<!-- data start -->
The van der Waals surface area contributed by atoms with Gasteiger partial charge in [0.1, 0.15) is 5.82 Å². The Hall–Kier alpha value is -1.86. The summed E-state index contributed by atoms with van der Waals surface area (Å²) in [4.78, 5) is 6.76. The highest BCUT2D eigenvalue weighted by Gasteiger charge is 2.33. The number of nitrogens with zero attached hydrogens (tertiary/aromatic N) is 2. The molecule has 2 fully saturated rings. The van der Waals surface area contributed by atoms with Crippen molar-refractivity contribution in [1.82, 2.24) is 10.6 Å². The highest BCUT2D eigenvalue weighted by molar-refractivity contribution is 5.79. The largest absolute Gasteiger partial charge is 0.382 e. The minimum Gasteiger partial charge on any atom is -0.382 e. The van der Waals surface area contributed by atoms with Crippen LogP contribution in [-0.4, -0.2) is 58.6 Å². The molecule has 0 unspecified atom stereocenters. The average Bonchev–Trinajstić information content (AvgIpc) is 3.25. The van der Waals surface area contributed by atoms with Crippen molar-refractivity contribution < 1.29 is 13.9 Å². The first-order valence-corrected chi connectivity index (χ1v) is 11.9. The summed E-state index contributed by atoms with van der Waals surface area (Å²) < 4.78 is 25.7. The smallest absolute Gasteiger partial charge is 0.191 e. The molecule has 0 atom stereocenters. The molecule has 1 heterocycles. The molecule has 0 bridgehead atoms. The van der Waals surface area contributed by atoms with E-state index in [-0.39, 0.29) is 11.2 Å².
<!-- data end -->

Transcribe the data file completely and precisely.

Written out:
The van der Waals surface area contributed by atoms with Gasteiger partial charge in [0.1, 0.15) is 5.82 Å². The Hall–Kier alpha value is -1.86. The summed E-state index contributed by atoms with van der Waals surface area (Å²) in [4.78, 5) is 6.76. The highest BCUT2D eigenvalue weighted by Gasteiger charge is 2.33. The number of nitrogens with zero attached hydrogens (tertiary/aromatic N) is 2. The molecule has 2 fully saturated rings. The van der Waals surface area contributed by atoms with Crippen molar-refractivity contribution in [1.82, 2.24) is 10.6 Å². The highest BCUT2D eigenvalue weighted by molar-refractivity contribution is 5.79. The largest absolute Gasteiger partial charge is 0.382 e. The minimum Gasteiger partial charge on any atom is -0.382 e. The van der Waals surface area contributed by atoms with Crippen LogP contribution in [-0.4, -0.2) is 58.6 Å². The molecule has 0 unspecified atom stereocenters. The average Bonchev–Trinajstić information content (AvgIpc) is 3.25. The van der Waals surface area contributed by atoms with Crippen molar-refractivity contribution < 1.29 is 13.9 Å². The first-order valence-corrected chi connectivity index (χ1v) is 11.9. The summed E-state index contributed by atoms with van der Waals surface area (Å²) < 4.78 is 25.7. The smallest absolute Gasteiger partial charge is 0.191 e. The molecule has 0 atom stereocenters. The molecule has 1 heterocycles. The molecule has 0 bridgehead atoms. The van der Waals surface area contributed by atoms with E-state index in [-0.39, 0.29) is 11.2 Å².